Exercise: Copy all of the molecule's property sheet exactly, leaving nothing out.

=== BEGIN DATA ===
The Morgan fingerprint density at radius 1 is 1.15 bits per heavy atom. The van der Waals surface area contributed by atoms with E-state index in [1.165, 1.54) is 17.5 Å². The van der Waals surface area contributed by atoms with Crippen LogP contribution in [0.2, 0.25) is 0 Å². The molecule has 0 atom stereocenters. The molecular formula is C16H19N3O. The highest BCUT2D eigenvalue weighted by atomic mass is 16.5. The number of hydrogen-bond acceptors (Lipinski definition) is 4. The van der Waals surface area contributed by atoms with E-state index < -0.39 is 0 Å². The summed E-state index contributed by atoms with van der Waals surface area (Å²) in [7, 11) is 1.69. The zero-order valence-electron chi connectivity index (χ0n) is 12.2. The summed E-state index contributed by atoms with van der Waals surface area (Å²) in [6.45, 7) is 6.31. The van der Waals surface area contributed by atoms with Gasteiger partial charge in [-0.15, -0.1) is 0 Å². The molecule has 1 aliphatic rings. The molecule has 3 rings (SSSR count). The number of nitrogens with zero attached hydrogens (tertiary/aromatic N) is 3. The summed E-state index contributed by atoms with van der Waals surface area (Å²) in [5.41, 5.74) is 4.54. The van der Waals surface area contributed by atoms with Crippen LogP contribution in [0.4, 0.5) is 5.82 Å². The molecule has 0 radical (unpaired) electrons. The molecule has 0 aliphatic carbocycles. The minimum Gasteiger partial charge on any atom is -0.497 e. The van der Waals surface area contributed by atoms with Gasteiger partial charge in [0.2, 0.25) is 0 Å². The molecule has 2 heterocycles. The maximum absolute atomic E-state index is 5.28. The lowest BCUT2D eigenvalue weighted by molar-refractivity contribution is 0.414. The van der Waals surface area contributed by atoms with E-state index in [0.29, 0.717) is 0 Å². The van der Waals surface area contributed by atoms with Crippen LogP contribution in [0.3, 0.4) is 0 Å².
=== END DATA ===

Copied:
The Morgan fingerprint density at radius 1 is 1.15 bits per heavy atom. The van der Waals surface area contributed by atoms with E-state index in [1.165, 1.54) is 17.5 Å². The van der Waals surface area contributed by atoms with Crippen LogP contribution in [0.2, 0.25) is 0 Å². The molecule has 0 atom stereocenters. The molecular formula is C16H19N3O. The highest BCUT2D eigenvalue weighted by atomic mass is 16.5. The number of hydrogen-bond acceptors (Lipinski definition) is 4. The van der Waals surface area contributed by atoms with E-state index < -0.39 is 0 Å². The summed E-state index contributed by atoms with van der Waals surface area (Å²) in [7, 11) is 1.69. The zero-order valence-electron chi connectivity index (χ0n) is 12.2. The summed E-state index contributed by atoms with van der Waals surface area (Å²) in [6.45, 7) is 6.31. The van der Waals surface area contributed by atoms with Gasteiger partial charge in [-0.15, -0.1) is 0 Å². The molecule has 1 aliphatic rings. The molecule has 3 rings (SSSR count). The number of nitrogens with zero attached hydrogens (tertiary/aromatic N) is 3. The summed E-state index contributed by atoms with van der Waals surface area (Å²) in [5.41, 5.74) is 4.54. The van der Waals surface area contributed by atoms with Crippen LogP contribution in [0.4, 0.5) is 5.82 Å². The molecule has 0 radical (unpaired) electrons. The molecule has 0 aliphatic carbocycles. The minimum Gasteiger partial charge on any atom is -0.497 e. The van der Waals surface area contributed by atoms with Gasteiger partial charge in [0.2, 0.25) is 0 Å². The molecule has 2 heterocycles. The maximum absolute atomic E-state index is 5.28. The lowest BCUT2D eigenvalue weighted by molar-refractivity contribution is 0.414. The van der Waals surface area contributed by atoms with E-state index in [0.29, 0.717) is 0 Å². The van der Waals surface area contributed by atoms with Crippen LogP contribution in [0.3, 0.4) is 0 Å².